The channel, which was the original home to such comedy shows as 'Bad Education', 'Little Britain' and its longest-running show 'Two Pints Of Lager And A Packet Of Crisps', will run as a promotional channel for February, with the final switch off coming at the end of February.
The BBC hope to save £30million with the move, money they intend to plough into an extended drama budget.
'Bad Education' starring Jack Whitehall was BBC3's highest-ever rated comedy debut, when it first aired in 2012
However, the BBC Trust have added some conditions to their agreement to the move, namely that all of the new online channel's long-form programmes get a showing on BBC One and BBC Two "at a variety of times", ie. not just buried in out-of-hours slots and rendered all but invisible.
The Trust has also stipulated that the BBC must cater more to younger audiences on BBC One and BBC Two, in addition to those programmes originally created for BBC3.
'Two Pints of Lager and a Packet of Crisps' was another long-running hit for the channel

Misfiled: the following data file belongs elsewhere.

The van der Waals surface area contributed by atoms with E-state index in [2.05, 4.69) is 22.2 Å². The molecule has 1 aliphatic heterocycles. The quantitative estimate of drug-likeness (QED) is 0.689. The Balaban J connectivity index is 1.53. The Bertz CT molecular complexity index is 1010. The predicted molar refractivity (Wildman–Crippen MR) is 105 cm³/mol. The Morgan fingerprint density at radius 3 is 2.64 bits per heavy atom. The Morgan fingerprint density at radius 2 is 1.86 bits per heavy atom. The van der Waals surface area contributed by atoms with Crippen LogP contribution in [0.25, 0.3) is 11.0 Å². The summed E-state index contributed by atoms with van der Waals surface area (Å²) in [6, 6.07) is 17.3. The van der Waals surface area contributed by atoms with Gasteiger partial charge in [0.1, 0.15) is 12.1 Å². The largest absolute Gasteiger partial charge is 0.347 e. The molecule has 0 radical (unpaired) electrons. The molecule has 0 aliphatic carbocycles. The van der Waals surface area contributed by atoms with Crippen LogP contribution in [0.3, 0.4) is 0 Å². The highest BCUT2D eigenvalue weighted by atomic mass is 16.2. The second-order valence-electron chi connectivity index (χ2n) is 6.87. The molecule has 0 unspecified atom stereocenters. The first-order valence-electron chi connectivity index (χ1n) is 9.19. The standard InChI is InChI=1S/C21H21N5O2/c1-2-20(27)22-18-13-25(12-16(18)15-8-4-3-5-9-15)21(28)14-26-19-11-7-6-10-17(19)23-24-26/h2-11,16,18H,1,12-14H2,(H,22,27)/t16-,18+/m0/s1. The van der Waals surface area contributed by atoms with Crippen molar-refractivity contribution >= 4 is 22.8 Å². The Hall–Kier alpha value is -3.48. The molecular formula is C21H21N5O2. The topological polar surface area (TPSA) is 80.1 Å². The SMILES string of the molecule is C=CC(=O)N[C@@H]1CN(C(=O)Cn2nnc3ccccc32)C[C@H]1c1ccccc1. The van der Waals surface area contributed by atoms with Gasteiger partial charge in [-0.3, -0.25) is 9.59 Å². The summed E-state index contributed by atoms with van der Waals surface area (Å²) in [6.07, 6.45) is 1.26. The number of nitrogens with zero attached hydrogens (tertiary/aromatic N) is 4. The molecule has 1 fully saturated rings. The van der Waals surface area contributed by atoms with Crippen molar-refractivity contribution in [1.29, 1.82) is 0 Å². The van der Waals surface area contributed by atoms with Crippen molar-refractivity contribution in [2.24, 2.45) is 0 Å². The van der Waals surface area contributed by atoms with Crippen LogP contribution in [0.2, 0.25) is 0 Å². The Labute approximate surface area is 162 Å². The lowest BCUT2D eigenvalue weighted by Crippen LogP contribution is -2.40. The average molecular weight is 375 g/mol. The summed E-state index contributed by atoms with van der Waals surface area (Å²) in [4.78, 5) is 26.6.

These conditions have been put in place to try to minimise the deficit in youth audiences created by the demise of BBC3, which currently reaches an estimated 11.2million viewers a week.
Channel Controller Damian Kavanagh writes in a BBC blog today, "BBC3 is not closing, we are reinventing it online. “We will no longer be limited to traditional TV. These are exciting times for BBC3.”
There is no news as yet on what will replace BBC3's place on the linear spectrum, with the BBC given a further three months to return to the Trust with a plan. The proposition they initially mooted, for BBC1 + 1, was rejected on the grounds it would be unfair to commercial rivals. Any potential broadcasters will have a bit less time to play with, however, as the Trust accepted grounds to extend CBBC's hours of broadcasting until 9pm.
Today's decision comes after a tireless campaign to keep BBC3 on air, including a petition signed by 300,000 viewers. Comedy producers Jimmy Mulville and Jon Thoday even offered to buy the channel from the BBC, a move they explained was to protect the comedy production industry, with the BBC one of the main distributors of independent content, but the BBC said it wasn't for sale.
Only a fortnight ago, Channel 4 chief executive David Abrahams told media journalists that his station's comedy output could be compromised, along with its current affairs coverage and drama investment, if the channel is privatised - a move that has been the subject of much speculation among media watchers, even though David Abrahams explained he had only had one single chat with the Government, who are the owners of the station.